What to do?

First things first - get your material together. Get your existing music catalogue organized. Create and keep a database of all your songs - even the unfinished ones - and track down the master recordings, hard drives, scores, etc. If there are good ones that are unfinished, finish them up! Include notes of copyright ownership and of what deals have been done with each of the songs. Make instrumental versions of vocal tracks, assemble complete discs, etc. Make backups. The more good material you have out there, the more revenue opportunities there are.

Second - did you register your copyrights? Best to register an album's worth of music at a time as one "work". Forms and further info:

Third - did you register with ASCAP, BMI or another performing rights organization? These collect your performance royalties - and these organizations are on your side, believe me. If you ever needed true allies in the music biz, the performing rights organizations (PRO's) would be them. Here's why: They get paid when you get paid. They take a really small slice for chasing down and collecting your royalties - and you wouldn't believe some of the obscure royalties that they have collected for me! It's a warm fuzzy feeling to know that you just got paid because your track was played on an aeroplane flying over a country you've never visited. But the best part? Checks in the mail. Attention! Checks in the mail! Auto-pilot income from work you finished ages ago! So make sure you register all your tracks that have been released - and make sure you do it right.

When you get that first royalty check in the mail, it's an amazing feeling. All of a sudden it's like being one of the little kids in the playground and having this six foot six big brother who's got your back and just handed you your lunch money that the bully took from you. Plus interest. There's a full list of PROs towards the end of this page.

Next - learn and fully understand the way publishing works. Yes, it's some paperwork. Yes, it's some study. Yes, it will be completely confusing and bewildering at first and you will be tempted to think "screw this". But persist. Look on the bright side; there are much worse things - like divorce paperwork (that I pray you will never have to face). Anyway the good news is that once you understand the publishing, royalties and copyright stuff, and understand how the "game" really works, it all starts to fall into place. It's a shame composers and songwriters don't get taught this stuff. The golden rule - hang on to control of your publishing. You will need to talk to your music business attorney about all this, ultimately - but there are some other good guides out there. Check the "homework" section at the foot of this page.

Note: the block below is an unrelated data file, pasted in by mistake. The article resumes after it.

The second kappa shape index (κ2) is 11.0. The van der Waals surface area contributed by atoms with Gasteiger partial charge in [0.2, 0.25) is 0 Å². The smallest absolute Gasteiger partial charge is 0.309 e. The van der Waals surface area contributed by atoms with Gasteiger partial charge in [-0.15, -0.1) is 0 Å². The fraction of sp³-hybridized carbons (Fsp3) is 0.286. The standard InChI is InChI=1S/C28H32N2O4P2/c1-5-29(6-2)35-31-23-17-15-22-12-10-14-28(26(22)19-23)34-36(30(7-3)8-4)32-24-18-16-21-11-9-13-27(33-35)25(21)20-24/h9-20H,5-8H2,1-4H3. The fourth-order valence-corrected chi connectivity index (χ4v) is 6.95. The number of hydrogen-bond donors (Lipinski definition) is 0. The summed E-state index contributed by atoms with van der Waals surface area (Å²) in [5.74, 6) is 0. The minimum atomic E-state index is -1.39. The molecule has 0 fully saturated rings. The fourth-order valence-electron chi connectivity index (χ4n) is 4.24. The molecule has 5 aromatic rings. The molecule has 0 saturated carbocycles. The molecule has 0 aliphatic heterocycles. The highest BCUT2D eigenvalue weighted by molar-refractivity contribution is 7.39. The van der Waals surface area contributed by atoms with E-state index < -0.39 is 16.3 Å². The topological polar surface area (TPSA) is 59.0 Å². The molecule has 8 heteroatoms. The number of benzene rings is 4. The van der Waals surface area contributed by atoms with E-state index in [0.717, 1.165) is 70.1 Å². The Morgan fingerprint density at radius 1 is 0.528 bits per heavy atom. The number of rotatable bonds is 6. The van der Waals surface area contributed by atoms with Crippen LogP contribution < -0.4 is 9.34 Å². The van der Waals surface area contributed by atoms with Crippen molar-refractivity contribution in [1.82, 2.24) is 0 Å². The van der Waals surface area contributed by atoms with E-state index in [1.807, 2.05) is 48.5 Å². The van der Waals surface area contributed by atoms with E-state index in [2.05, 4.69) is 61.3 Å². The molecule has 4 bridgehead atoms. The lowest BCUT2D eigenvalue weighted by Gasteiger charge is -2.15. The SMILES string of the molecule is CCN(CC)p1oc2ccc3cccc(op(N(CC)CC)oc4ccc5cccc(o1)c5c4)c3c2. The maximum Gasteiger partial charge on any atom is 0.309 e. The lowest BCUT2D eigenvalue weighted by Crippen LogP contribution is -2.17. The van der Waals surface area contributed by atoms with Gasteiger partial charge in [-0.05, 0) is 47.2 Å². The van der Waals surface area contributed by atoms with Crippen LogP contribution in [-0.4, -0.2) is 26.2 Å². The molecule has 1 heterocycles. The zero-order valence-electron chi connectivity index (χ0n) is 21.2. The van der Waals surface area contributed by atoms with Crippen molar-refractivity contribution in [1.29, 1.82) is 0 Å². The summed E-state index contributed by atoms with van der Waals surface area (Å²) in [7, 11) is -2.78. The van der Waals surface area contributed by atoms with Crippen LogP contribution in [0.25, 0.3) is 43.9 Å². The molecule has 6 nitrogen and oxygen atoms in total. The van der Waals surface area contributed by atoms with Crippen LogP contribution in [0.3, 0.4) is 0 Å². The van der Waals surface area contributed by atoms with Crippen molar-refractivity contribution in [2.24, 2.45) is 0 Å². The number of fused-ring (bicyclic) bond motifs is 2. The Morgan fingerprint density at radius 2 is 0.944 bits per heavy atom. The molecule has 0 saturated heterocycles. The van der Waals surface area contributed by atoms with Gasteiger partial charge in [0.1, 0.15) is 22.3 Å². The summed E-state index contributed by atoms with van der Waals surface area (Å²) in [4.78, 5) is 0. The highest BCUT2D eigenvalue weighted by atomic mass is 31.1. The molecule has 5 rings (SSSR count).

There's also some industry jargon that needs to be understood. If you are cutting licensing deals, you'll need to understand the meaning of terms such as "in perpetuity", "territory", "master use right", "synchronization right". The best simple guide to these terms I have discovered can be found here. Also, Audiosocket has a glossary of licensing terms in their "licensing resources" section. A good licensing agent will handle the most complex paperwork - but you (and/or your attorney) need to know enough about these terms to be able to talk to them.

Finally, seek to get your music into the hands of a good music licensing company - or even several - who can then add it to their catalogues and shop it to their contacts i.e. the people who buy music. Once again, it's a meritocracy with the best tracks and songs generally picking up the best revenue. Cream still does float, believe me. And sometimes, it will be through a label or licensing agent that you stand the best chance of getting the ear of a music licensing company. But remember this: All over the world, companies that have money are looking for good music. If you are going to score, you need to be on the field.

One last note - what style should your music be? The answer is simple: It doesn't matter. If your music is being fitted to picture, all that's needed is for it to fit the scene. Famous example: According to legend, when the movie "2001: A Space Odyssey" was being made, Kubrick was struggling to find the right music to go with the orbit sequence. Apparently the studio took delivery of a new tape machine and as it happened, the demo tape that came in the machine was Strauss's Blue Danube waltz. It was completely different from what had been imagined, but on playing the tape against the visuals of the pirouetting spacecraft Kubrick had an "it's perfect!" moment... and the rest is history.

Below is a giant list of music licensing companies for you to peruse. Write some hits, know the game - and then put your intellectual property out there to bat for you and make you a rich musician!